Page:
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|Print List Price:||£12.99|
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Colin Preston Rocked And Rolled: box set books 1 - 3 1st , Kindle Edition
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|Length: 259 pages||Word Wise: Enabled||Enhanced Typesetting: Enabled|
|Page Flip: Enabled|
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The most absorbing aspect for me was the character of Colin Preston, the Beatle-music-obsessed hero. Even though he doesn't profess to be a particularly good guy, he can't help his true character coming out in the way he behaves and the things he does and the way he treats other people.
It's an account of teenage Colin finding his way forward at a confused time, of his all-consuming passionate love affair that takes over his life and that makes him blind to realities. We've all fallen in love and things have gone wrong, but this book encapsulates precisely the way that love can chew you up and spit you out, and you're powerless to stop it.
Like all basically decent people, Colin is bemused and confused by treachery, falseness and other people's selfishness. We feel his shock and misery, and his deep deep unhappiness and confusion. It's largely about the sad hopelessness of true love, and also about cruelty. But it's also about the realities of life and how they smack you in the face: what do you do when your friend is better looking than you are, more attractive to women. It's a fact, and it's hard to get used to. And this must resonate with thousands and millions of men who've felt and thought: "Why does the other guy get the girl, when he's not even nice? Why can't I get girls when I'm a nicer person than he is?"
'Colin Preston Rocked and Rolled' put me in mind of that classic 'Catcher in the Rye'. There's the same teenage angst, the same struggle for a man who just wants to do the right thing, yet winds up at rock bottom. It has the same passion and feeling in the pages that makes you want to read on. And it's a weird kind of coincidence that the man who shot John Lennon happened to be obsessed with that same book. Maybe John Lennon's music reaches out to a certain type of person, and always has done.
All the characters live and breathe. I liked the older lady teacher who Colin befriended, but the masterpiece of the book, for me, was the character of Chester, the weirdo outcast who no one likes, but whom Colin befriends and tries to help. Chester is a sad character, but, as far as he can, Colin does the decent thing and helps him all he can, and we feel for poor old Chester, the type of person we've all come across, and most of us avoid. The crux of the story is what Colin did for Chester. At the time he met Chester, Colin had everything going for him, yet still made the effort to be friends with the loner, because he's a nice, kind-hearted guy, who just wants to do the right thing, and reach out to pull someone out of the gutter if he can. He helps Chester and he goes on helping Chester.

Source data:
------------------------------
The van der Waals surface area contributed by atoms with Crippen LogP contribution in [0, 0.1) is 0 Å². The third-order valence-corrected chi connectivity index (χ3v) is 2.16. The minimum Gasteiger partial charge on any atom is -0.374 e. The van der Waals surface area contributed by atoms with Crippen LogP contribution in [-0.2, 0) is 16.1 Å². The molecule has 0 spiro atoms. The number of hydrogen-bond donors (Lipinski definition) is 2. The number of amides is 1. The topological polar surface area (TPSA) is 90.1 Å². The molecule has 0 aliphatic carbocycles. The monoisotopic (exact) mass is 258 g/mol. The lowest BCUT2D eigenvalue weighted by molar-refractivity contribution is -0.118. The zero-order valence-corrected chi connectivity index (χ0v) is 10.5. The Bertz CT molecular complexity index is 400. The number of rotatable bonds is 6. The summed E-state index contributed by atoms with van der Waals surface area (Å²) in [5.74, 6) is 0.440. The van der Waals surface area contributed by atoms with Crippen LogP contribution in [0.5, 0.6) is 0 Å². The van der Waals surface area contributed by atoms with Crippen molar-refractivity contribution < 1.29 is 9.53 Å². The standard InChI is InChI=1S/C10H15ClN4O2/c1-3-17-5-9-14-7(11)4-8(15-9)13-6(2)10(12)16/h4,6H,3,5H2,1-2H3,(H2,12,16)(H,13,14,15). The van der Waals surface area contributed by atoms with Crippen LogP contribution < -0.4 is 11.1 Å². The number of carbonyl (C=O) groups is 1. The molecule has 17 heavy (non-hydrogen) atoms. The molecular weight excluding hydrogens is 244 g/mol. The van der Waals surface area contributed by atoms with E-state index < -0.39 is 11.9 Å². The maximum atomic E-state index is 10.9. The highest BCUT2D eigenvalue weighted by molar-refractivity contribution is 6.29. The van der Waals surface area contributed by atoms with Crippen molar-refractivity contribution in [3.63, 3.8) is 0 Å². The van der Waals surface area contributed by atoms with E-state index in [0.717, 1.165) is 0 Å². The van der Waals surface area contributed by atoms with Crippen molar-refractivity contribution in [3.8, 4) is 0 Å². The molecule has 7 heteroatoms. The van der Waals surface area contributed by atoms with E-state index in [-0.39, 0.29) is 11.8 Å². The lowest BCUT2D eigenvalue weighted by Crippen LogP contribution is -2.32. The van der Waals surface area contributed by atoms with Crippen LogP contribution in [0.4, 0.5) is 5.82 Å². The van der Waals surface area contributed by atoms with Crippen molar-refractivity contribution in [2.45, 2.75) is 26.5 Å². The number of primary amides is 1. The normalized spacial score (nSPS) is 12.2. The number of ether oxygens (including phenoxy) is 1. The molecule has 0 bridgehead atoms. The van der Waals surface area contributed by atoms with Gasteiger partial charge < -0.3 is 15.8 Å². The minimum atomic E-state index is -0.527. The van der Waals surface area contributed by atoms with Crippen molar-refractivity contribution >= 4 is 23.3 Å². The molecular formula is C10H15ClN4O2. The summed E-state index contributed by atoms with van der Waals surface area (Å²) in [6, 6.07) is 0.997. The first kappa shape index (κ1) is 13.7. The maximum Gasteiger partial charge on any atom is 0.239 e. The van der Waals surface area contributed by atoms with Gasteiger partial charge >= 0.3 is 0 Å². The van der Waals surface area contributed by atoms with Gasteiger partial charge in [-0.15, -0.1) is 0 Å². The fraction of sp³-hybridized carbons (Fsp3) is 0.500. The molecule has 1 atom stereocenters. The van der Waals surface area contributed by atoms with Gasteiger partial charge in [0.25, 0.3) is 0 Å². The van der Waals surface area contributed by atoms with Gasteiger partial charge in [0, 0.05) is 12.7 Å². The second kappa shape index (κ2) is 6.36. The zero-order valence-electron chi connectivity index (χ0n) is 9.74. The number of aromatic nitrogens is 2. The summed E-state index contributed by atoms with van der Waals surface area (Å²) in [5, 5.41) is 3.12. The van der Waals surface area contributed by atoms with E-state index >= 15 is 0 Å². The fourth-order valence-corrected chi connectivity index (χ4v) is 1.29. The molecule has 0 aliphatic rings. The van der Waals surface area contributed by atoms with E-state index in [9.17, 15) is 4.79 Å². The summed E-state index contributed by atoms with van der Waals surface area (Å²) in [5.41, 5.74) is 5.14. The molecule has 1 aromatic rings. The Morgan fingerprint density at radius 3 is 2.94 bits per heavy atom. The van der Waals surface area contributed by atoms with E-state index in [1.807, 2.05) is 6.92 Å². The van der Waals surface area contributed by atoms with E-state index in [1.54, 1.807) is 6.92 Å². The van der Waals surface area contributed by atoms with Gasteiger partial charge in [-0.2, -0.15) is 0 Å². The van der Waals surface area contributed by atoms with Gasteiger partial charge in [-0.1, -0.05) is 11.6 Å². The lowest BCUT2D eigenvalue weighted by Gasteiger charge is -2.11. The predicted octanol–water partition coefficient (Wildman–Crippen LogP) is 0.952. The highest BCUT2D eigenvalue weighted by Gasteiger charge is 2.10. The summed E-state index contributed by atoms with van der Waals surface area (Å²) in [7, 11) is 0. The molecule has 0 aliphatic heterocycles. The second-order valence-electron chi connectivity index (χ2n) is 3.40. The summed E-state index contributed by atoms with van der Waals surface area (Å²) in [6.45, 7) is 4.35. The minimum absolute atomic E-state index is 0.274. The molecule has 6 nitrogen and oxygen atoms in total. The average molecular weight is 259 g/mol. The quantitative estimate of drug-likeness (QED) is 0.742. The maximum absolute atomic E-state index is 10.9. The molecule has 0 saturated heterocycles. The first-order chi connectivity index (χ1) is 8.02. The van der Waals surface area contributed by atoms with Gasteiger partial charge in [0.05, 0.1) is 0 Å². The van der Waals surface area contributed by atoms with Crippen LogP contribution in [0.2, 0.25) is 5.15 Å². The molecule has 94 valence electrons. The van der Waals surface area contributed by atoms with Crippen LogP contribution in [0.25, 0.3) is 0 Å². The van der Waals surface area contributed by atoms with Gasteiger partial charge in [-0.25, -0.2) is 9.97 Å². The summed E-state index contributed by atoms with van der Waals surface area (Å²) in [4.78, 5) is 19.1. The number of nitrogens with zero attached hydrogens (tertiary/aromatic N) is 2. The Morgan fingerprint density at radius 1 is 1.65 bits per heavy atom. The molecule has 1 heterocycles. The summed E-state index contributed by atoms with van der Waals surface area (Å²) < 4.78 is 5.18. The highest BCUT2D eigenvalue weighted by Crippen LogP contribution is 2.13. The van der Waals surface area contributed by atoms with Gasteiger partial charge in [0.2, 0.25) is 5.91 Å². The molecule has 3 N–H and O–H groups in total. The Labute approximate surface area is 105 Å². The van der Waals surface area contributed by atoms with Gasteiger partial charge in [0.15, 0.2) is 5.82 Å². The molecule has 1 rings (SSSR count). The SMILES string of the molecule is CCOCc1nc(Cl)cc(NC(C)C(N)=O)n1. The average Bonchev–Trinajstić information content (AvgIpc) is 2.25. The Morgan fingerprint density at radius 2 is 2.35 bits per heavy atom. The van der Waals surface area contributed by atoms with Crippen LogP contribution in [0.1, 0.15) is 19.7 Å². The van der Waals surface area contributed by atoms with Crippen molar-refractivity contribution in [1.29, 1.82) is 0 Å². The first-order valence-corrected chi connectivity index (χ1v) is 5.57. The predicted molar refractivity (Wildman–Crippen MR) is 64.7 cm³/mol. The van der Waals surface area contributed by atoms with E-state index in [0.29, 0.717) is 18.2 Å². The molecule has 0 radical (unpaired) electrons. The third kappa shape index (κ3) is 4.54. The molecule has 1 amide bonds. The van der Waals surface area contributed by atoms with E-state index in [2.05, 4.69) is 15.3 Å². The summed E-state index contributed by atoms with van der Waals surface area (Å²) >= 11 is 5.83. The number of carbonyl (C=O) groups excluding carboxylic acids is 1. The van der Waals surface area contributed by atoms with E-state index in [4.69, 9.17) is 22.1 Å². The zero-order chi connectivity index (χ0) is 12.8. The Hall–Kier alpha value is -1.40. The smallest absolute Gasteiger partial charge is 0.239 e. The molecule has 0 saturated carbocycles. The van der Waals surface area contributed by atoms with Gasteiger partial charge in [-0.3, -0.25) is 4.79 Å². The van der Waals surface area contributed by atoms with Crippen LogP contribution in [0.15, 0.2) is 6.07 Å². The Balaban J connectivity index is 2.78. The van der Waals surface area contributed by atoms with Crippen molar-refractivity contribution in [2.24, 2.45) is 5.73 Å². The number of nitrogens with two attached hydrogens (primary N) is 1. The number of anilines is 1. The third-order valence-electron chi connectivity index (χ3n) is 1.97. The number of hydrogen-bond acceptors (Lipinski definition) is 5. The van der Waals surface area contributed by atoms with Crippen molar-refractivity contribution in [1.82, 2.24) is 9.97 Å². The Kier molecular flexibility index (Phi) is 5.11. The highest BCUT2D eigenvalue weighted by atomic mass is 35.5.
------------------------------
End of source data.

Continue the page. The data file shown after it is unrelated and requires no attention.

While it's an easy very accessible read, it's got many many ideas in it that are profound and get you thinking.
I hope there's a sequel. I want to know how Colin gets on 20 years on, and I really hope he's happy.
If you like Beatles music you'll like this book, but you'll like it even if you don't. The music plays an important backdrop to Colin's moods and feelings, but the moods and feelings are vividly described anyway and you soon build up a rapport with Colin.
This book seems like a real classic to me, something you remember for a long time afterwards. Anyone who's interested in love, relationships, treachery, decency and the sadness of loss and the excitement of new relationships, or of someone entering adulthood and not knowing how to handle it, will like this book.
It's absorbing, and it's heart warming. Most of all it's got a lead character you can really like. It's a feelgood book that really makes you think. Start reading it and you won't want to put it down. Don't miss it, I believe it's going to be a classic.
Colin's other love is music, mostly from the 60s and 70s, and song titles and lyrics run throughout the story. For someone who knows their music better it would probably mean more to them, but a lot of it passed over my head. However the book is set in the mid 80s and contains plenty of nods to the fashion and culture of the time. Although I wasn't that old then a lot of the references took me back and made me smile.
The book is narrated by Colin, and while I had a lot of sympathy for him at times there were also points where he came over as needy, and he did seem guilty of using friend Liz. That made it hard for me to completely connect with the character. While the first person POV gives you a good insight into Colin I would love to have known more about Jasmine's background to have better understood her.
In addition to the love story Colin strikes up friendships with two very interesting people, Spanish lecturer Mrs Vesquez and reclusive student Chester. They work both as sounding boards for Colin and as a demonstration that while love can hurt and narrow your focus other people may have bigger things going on in their lives.
This is a good, light and easy summer read, and it is probably because I don't read a lot of romance and when I do like them with a comedy spin that I'm giving this 4* but if it's your thing you'll probably rate it more highly.
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Most recent customer reviews
I did love this book and I can see scope for it being followed up (I would welcome that) however I did find myself...Read more
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